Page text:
Ulysses S. Grant, Personal Memoirs of U. S. Grant, Van Dorn's movements-battle of Corinth-command of the Department of the Tennessee (search)
early so complete as I now think was within the easy grasp of the commanding officer at Corinth. Since the war it is known that the result, as it was, was a crushing blow to the enemy, and felt by him much more than it was appreciated at the North. The battle relieved me from any further anxiety for the safety of the territory within my jurisdiction, and soon after receiving reinforcements I suggested to the general-in-chief a forward movement against Vicksburg [October 26]. On the 23d of October I learned of Pemberton's being in command at Holly Springs and much reinforced by conscripts and troops from Alabama and Texas. The same day [October 24] General Rosecrans was relieved from duty with my command, and shortly after he succeeded Buell in the command of the army in Middle Tennessee. I was delighted at the promotion of General Rosecrans to a separate command, because I still believed that when independent of an immediate superior the qualities which I, at that time, credite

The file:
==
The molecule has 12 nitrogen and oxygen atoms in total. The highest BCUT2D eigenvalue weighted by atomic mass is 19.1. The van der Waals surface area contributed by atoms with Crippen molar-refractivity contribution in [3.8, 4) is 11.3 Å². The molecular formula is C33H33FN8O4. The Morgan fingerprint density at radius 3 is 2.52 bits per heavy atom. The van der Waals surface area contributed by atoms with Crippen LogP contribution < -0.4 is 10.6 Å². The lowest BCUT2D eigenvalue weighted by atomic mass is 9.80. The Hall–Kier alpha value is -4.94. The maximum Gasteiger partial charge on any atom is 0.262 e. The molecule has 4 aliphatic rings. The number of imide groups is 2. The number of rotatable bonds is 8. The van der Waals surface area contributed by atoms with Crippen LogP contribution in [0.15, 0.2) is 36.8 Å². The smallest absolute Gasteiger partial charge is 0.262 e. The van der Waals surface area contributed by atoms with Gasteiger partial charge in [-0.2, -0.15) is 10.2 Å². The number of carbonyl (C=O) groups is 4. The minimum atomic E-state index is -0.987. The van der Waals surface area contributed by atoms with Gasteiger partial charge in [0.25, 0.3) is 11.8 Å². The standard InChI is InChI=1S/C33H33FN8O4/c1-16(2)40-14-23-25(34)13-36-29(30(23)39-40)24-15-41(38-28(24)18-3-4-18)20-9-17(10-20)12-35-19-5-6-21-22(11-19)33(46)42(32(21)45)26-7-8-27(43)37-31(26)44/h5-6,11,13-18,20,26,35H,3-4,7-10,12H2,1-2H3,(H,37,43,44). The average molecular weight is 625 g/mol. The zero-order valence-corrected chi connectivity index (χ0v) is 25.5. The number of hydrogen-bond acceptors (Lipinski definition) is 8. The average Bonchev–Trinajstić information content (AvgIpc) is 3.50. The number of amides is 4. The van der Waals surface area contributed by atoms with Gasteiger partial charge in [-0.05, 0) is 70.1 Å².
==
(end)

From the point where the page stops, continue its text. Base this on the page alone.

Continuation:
Ulysses S. Grant, Personal Memoirs of U. S. Grant, First meeting with Secretary Stanton-General Rosecrans-Commanding military division of Mississippi-Andrew Johnson's Address-arrival at Chattanooga (search)